Fans of the Cosmos
I just spent the weekend at a fan-based “con” called StarFest, held near Denver, Colorado. I go back each year to give science talks, which also allows me to indulge my inner fangeek for the various bits and piece of the science fiction/sci-fi universes that I follow. I know a lot of people scoff at these cons because all they see (or think they see) are people dressing up as storm troopers or Federation officers and so on.
That’s certainly one aspect, which is an enjoyable one because people are SO darned inventive with their costumes. And, in reality, they aren’t different from devotees of wargaming, Civil War re-enacting, SCA activities and Renaissance Festival activities. I heard from friends of mine a while back that there is a lot of interest in Germany, for example, in stories of the American Old West, with people dressing up as characters, etc.
Anyway, back to StarFest. I gave two talks, one about the Sun and solar activity, and the other one about the search for exoplanets and extraterrestrial life. Had a great time doing them and people asked a LOT of really good questions!
Those questions are why I love to talk at Cons. It seems like there is a higher number of people really motivated to love astronomy and space science who attend these events. It was evident from my conversations in the hallways, at the art show, in the coffee shop, etc. that they READ more about it. And, they want to know more. This Con had some well-known actors attending to talk about their roles in various shows. I happened to be taking a break in the con’s guest relaxation area and got to talking with one of the actors who turned out to have a HUGE interest in astronomy, to the point where he said that he reads whatever he can get his hands on about the subject. We had a pretty entertaining conversation until it was time for him to go do another appearance. He asked for my card so he could write with more questions.
A group of attendees joined me for coffee in the hotel Starbucks and they were peppering me with questions about Miguel Alcubierre’s research into warp drive. They’d read everything they could find (more than I had, I must admit), and were just so excited about the idea that warp drive isn’t so farfetched after all. It spurred me to read more about the work being done to achieve such a thing.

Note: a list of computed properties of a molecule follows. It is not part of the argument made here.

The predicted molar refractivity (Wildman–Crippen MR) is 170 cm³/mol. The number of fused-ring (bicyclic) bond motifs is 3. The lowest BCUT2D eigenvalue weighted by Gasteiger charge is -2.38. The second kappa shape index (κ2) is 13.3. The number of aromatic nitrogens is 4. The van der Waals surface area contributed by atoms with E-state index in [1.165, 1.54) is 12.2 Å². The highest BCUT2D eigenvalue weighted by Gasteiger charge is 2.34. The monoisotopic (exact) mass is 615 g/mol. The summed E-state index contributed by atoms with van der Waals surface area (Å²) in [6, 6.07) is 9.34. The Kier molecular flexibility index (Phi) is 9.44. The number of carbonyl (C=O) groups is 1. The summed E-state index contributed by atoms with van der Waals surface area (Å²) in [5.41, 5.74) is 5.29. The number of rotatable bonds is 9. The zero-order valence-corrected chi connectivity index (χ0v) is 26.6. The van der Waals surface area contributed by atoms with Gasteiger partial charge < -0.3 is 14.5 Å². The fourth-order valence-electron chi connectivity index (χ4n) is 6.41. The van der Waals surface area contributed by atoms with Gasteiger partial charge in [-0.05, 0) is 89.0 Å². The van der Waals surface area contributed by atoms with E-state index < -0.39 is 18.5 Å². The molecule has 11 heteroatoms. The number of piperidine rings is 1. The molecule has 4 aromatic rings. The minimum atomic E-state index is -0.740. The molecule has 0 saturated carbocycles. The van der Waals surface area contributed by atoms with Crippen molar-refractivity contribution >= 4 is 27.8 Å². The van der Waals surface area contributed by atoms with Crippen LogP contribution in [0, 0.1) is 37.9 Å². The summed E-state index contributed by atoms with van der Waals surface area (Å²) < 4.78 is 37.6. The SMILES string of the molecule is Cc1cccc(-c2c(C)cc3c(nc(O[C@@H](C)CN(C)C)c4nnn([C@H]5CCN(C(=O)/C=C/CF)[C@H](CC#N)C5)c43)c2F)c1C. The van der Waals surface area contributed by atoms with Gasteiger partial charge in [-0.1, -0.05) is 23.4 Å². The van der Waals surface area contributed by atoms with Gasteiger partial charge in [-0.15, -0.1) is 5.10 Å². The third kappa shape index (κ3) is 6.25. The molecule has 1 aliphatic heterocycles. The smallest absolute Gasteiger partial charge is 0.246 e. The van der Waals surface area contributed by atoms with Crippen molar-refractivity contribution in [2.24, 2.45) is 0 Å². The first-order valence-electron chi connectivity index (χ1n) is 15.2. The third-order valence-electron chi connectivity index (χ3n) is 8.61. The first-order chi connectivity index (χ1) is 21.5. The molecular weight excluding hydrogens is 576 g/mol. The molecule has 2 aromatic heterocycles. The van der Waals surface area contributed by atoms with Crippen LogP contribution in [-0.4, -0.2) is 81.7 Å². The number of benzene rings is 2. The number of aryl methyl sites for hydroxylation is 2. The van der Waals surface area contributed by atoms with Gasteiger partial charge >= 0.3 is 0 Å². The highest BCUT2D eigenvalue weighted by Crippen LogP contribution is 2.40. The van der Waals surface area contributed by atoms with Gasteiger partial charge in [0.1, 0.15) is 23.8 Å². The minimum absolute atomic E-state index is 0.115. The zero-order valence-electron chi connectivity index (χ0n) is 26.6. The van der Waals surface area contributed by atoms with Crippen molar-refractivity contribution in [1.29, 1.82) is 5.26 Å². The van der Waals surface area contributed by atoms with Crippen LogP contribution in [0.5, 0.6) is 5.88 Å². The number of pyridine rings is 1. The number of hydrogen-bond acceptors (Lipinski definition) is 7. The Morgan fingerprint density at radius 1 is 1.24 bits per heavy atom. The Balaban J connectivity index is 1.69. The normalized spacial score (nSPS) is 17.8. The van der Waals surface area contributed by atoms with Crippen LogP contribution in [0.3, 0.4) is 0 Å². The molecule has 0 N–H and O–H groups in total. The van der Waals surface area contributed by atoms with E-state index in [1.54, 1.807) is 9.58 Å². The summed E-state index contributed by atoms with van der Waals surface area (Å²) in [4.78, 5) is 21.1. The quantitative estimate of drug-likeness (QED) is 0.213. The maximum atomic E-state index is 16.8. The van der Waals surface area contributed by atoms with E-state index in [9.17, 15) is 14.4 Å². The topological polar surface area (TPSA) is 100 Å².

I came away from the con (as I do each year) impressed with the enthusiastic reception of science — astronomy, space science, planetary science, etc. — by many of the con attendees. It didn’t seem to matter if they were steampunk fans or science fiction readers or Star Wars devotees or Firefly fanatics or followers of Battle Star Galactic or any of the other media creations out there. Many attendees had a basic interest in new things happening in science. And, they bring their kids, who are REALLY the wave of the future. I talked to a few young’uns who didn’t have any idea who Shatner’s Captain Kirk was, but they were interested in finding out more about him and the Trekiverse because of what Chris Pine’s Captain Kirk did. One little guy wearing a Superman cape told me with great confidence that he’d be one of the first engineers to live full time on the Moon. His mom (a real-life engineer) just beamed.
I’m a life-long science fiction reader and Trekkie. While the early NASA missions were what spurred my interest in the stars after my dad showed me the night time sky, I can honestly say that SF and Star Trek played a huge role, too. And, that’s a great thing. The both present stories about people (albeit in the future), living their lives with technologies that seem farfetched to us today, but are utterly normal to THEM. Perhaps that’s why I like the genres so much. They give us a glimpse of our future in the stars. It’s up to us to make wise decisions about what that future is going to look like!